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Sunday, July 12, 2015

Separate Content, Presentation and Business logic

I have seen some absolutely terrible and incorrect explanations of  web application layer separation. Most of them are illogical and filled with mixed ideas due to semantics and trendy terminology used by "gurus".  Many are propagated by lack of  knowledge and understanding of PHP, the most popular server-side language for the web today.  The design and architecture of open source content management systems is also responsible since they are how many get their start in web development.

Dated and Confused

Even  Wikipedia is filled with stupidity like this:
HTML is mainly used for organization of webpage content, CSS is used for definition of content presentation style, and JS defines how the content interacts and behaves with the user. Historically, this was not the case though. Prior to the introduction of CSS, HTML performed both duties of defining semantics and style.
See how  the use of  "webpage content" and then following with "presentation style" and then "content interacts" is conflating  and confusing  web browser environment  and events with  the presentation of content and the content itself. How this obvious web programming paragraph made it into a computer programming section is also a bit suspect.

It's Simple 

There are three layers to be concerned with and nothing more. You can get as granular as you'd like but for the web these three are the only ones worth talking about.

Content =   strings, binary media eg.  images video
Presentation  =  html, css, javascript,  custom template language
Business logic =  code, programming language,  SQL,  datastore

What's in a name? 

"Structure" is an abstract and  not necessary because it brings with it other necessities like "page" or "document", things that are abstracts in a web browser. It's old thinking to use this type of semantic difference for something as simple as presentation. It confuses designers and developers into thinking that there is another layer, something called a "layout" or "page", terminology that comes from the print industry.

Content Management Systems

CMS's even the popular ones are built incorrectly because of these poor explanations. They do not properly end tasks and hand off  the  processes from one layer to the next correctly. This is why you find  HTML in code and business logic. There are programming patterns like  Model-View-Controller that help control the process and exchanges. But all too frequently the design pattern gets lost or buried in the complications and complexities of over-engineering. Over-engineering is when the software creators seek to include every possible scenario for requirements now and in the future. They heap on the "flexibilities" and leave it up to the end-user to later sort them.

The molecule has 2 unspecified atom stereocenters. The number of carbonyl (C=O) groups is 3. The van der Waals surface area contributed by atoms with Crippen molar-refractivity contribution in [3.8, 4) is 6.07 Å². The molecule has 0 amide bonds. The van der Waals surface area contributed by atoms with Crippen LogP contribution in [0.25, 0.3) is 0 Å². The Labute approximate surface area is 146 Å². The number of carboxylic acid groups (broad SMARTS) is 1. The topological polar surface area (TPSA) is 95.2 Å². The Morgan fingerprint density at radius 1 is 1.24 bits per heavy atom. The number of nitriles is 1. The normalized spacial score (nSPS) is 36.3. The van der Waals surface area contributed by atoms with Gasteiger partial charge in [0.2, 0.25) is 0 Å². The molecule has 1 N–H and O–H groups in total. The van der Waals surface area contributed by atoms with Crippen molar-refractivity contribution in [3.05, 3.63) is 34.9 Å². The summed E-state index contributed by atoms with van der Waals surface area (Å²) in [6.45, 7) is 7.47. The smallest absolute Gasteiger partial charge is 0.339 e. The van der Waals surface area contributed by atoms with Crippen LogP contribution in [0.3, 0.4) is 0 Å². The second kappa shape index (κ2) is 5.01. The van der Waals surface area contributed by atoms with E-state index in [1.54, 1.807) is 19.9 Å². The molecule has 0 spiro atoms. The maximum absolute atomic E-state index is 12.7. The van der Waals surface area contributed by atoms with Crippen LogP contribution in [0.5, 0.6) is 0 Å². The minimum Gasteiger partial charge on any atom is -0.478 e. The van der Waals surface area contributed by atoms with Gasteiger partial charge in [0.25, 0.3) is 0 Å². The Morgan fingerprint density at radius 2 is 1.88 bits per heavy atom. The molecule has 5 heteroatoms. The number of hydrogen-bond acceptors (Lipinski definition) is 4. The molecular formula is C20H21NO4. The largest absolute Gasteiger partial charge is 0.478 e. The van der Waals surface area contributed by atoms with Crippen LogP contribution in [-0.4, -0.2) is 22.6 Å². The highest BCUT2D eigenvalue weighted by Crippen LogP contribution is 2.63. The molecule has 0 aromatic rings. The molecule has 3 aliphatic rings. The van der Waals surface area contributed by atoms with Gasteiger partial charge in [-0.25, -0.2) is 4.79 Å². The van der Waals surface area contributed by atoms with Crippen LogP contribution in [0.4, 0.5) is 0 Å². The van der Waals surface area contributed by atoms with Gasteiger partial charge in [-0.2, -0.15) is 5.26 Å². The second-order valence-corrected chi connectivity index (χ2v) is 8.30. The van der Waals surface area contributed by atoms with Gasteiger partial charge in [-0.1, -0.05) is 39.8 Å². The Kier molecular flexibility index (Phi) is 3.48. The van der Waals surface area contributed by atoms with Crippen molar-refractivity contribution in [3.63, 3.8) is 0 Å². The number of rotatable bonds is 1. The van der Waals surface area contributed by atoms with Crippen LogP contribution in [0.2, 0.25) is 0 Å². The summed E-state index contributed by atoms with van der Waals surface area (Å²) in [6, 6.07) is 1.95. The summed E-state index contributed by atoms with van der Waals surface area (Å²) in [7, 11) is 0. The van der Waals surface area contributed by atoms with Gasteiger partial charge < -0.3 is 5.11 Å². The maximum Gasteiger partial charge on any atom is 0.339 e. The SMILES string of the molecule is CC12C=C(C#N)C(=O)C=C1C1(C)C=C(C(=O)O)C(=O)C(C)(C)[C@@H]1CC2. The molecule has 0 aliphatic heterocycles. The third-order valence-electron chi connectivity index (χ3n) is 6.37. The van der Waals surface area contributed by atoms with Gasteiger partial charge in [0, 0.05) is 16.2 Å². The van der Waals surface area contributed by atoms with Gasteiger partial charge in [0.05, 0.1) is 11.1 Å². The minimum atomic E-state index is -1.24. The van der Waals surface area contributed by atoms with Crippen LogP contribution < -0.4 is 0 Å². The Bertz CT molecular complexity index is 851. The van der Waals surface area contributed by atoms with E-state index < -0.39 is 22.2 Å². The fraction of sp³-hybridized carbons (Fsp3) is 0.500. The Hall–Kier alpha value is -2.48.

PHP confuses the entire web developer community because it is both a programming language for business logic and a custom template language. This makes developers wonder why they are not seeing separation in  their processes. Worse is that they cannot see mistakes made in those processes and the mistakes are seen as harmless because of the nature and characteristics of the PHP language. Developers coming from other languages usually see this as a problem that needs to be fixed. They are responsible for many efforts to remove this confusion with creation of overlaying template languages like Smarty, Twig and dozens of others. These fixes are not necessary and the web would be better served if their creators would spend more time educating themselves and others about PHP's roots as a template solution.

Bad information

The situation is exacerbated  by poorly written and ill  conceived Wikipedia pages that are obviously written  by old school computer scientists that conflate  print media semantics with computer programming and  the web browsers environment.

Minimalist design

One of the easiest ways to get proper separation is to practice minimalism in design and architecture. This is what I have done with  the Content Connection Kit and why it's different from other content management solutions.

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